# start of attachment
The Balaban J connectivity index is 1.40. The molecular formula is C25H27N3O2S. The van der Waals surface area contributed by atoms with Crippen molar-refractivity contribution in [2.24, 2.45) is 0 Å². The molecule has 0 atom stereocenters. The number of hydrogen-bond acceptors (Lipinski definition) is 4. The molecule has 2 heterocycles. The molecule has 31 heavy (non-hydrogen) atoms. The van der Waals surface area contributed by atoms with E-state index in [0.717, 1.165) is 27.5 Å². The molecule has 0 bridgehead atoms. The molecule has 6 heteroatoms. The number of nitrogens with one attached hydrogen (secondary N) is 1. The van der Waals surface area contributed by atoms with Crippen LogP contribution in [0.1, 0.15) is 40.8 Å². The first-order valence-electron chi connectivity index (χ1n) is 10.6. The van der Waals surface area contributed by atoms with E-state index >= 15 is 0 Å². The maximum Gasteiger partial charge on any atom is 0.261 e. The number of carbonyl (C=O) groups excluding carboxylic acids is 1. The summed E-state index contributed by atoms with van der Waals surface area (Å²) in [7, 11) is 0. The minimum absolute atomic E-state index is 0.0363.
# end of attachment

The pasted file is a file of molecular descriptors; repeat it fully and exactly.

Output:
The Balaban J connectivity index is 1.40. The molecular formula is C25H27N3O2S. The van der Waals surface area contributed by atoms with Crippen molar-refractivity contribution in [2.24, 2.45) is 0 Å². The molecule has 0 atom stereocenters. The number of hydrogen-bond acceptors (Lipinski definition) is 4. The molecule has 2 heterocycles. The molecule has 31 heavy (non-hydrogen) atoms. The van der Waals surface area contributed by atoms with E-state index in [0.717, 1.165) is 27.5 Å². The molecule has 0 bridgehead atoms. The molecule has 6 heteroatoms. The number of nitrogens with one attached hydrogen (secondary N) is 1. The van der Waals surface area contributed by atoms with Crippen LogP contribution in [0.1, 0.15) is 40.8 Å². The first-order valence-electron chi connectivity index (χ1n) is 10.6. The van der Waals surface area contributed by atoms with E-state index >= 15 is 0 Å². The maximum Gasteiger partial charge on any atom is 0.261 e. The number of carbonyl (C=O) groups excluding carboxylic acids is 1. The summed E-state index contributed by atoms with van der Waals surface area (Å²) in [7, 11) is 0. The minimum absolute atomic E-state index is 0.0363.